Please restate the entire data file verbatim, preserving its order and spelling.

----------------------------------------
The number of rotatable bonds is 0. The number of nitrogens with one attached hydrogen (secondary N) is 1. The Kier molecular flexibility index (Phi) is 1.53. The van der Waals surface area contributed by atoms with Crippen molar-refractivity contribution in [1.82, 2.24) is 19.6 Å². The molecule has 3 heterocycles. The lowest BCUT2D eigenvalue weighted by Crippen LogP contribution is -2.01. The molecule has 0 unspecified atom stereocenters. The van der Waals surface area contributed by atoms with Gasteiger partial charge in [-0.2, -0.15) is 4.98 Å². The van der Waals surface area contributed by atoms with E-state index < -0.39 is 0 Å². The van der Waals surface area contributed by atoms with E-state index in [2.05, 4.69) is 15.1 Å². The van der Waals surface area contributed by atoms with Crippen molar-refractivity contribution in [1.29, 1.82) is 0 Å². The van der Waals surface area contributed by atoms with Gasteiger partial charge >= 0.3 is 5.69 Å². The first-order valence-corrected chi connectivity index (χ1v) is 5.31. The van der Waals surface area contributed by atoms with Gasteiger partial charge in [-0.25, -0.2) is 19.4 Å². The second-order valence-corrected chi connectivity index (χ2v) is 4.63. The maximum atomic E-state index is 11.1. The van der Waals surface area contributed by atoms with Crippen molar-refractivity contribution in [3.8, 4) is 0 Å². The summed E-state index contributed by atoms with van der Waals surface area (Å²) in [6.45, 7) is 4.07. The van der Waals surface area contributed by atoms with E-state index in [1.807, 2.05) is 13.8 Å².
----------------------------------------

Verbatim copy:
The number of rotatable bonds is 0. The number of nitrogens with one attached hydrogen (secondary N) is 1. The Kier molecular flexibility index (Phi) is 1.53. The van der Waals surface area contributed by atoms with Crippen molar-refractivity contribution in [1.82, 2.24) is 19.6 Å². The molecule has 3 heterocycles. The lowest BCUT2D eigenvalue weighted by Crippen LogP contribution is -2.01. The molecule has 0 unspecified atom stereocenters. The van der Waals surface area contributed by atoms with Gasteiger partial charge in [-0.2, -0.15) is 4.98 Å². The van der Waals surface area contributed by atoms with E-state index < -0.39 is 0 Å². The van der Waals surface area contributed by atoms with E-state index in [2.05, 4.69) is 15.1 Å². The van der Waals surface area contributed by atoms with Crippen molar-refractivity contribution in [1.29, 1.82) is 0 Å². The van der Waals surface area contributed by atoms with Gasteiger partial charge >= 0.3 is 5.69 Å². The first-order valence-corrected chi connectivity index (χ1v) is 5.31. The van der Waals surface area contributed by atoms with Gasteiger partial charge in [-0.25, -0.2) is 19.4 Å². The second-order valence-corrected chi connectivity index (χ2v) is 4.63. The maximum atomic E-state index is 11.1. The van der Waals surface area contributed by atoms with Crippen molar-refractivity contribution in [3.8, 4) is 0 Å². The summed E-state index contributed by atoms with van der Waals surface area (Å²) in [6.45, 7) is 4.07. The van der Waals surface area contributed by atoms with E-state index in [1.807, 2.05) is 13.8 Å².